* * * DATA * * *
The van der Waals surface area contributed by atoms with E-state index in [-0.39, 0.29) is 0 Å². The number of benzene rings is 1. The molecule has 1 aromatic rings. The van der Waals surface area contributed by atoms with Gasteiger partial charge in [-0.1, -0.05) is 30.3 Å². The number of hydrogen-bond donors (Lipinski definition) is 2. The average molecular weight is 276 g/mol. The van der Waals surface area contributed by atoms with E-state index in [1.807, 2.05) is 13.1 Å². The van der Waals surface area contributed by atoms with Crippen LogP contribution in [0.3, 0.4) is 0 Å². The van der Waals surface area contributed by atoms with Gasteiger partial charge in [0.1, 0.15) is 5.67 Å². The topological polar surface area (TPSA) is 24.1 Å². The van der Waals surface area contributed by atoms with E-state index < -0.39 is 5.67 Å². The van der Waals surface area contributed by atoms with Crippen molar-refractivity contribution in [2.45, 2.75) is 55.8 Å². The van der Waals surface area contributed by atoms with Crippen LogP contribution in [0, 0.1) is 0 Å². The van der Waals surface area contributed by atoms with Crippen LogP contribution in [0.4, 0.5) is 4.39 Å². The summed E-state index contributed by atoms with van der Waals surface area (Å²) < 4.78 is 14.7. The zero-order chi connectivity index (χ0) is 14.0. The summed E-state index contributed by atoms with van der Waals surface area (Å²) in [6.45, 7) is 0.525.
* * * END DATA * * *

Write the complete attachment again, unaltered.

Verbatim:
The van der Waals surface area contributed by atoms with E-state index in [-0.39, 0.29) is 0 Å². The number of benzene rings is 1. The molecule has 1 aromatic rings. The van der Waals surface area contributed by atoms with Gasteiger partial charge in [-0.1, -0.05) is 30.3 Å². The number of hydrogen-bond donors (Lipinski definition) is 2. The average molecular weight is 276 g/mol. The van der Waals surface area contributed by atoms with E-state index in [1.807, 2.05) is 13.1 Å². The van der Waals surface area contributed by atoms with Crippen LogP contribution in [0.3, 0.4) is 0 Å². The van der Waals surface area contributed by atoms with Gasteiger partial charge in [0.1, 0.15) is 5.67 Å². The topological polar surface area (TPSA) is 24.1 Å². The van der Waals surface area contributed by atoms with E-state index < -0.39 is 5.67 Å². The van der Waals surface area contributed by atoms with Crippen molar-refractivity contribution in [2.45, 2.75) is 55.8 Å². The van der Waals surface area contributed by atoms with Crippen LogP contribution in [0, 0.1) is 0 Å². The van der Waals surface area contributed by atoms with Crippen LogP contribution in [0.4, 0.5) is 4.39 Å². The summed E-state index contributed by atoms with van der Waals surface area (Å²) < 4.78 is 14.7. The zero-order chi connectivity index (χ0) is 14.0. The summed E-state index contributed by atoms with van der Waals surface area (Å²) in [6.45, 7) is 0.525.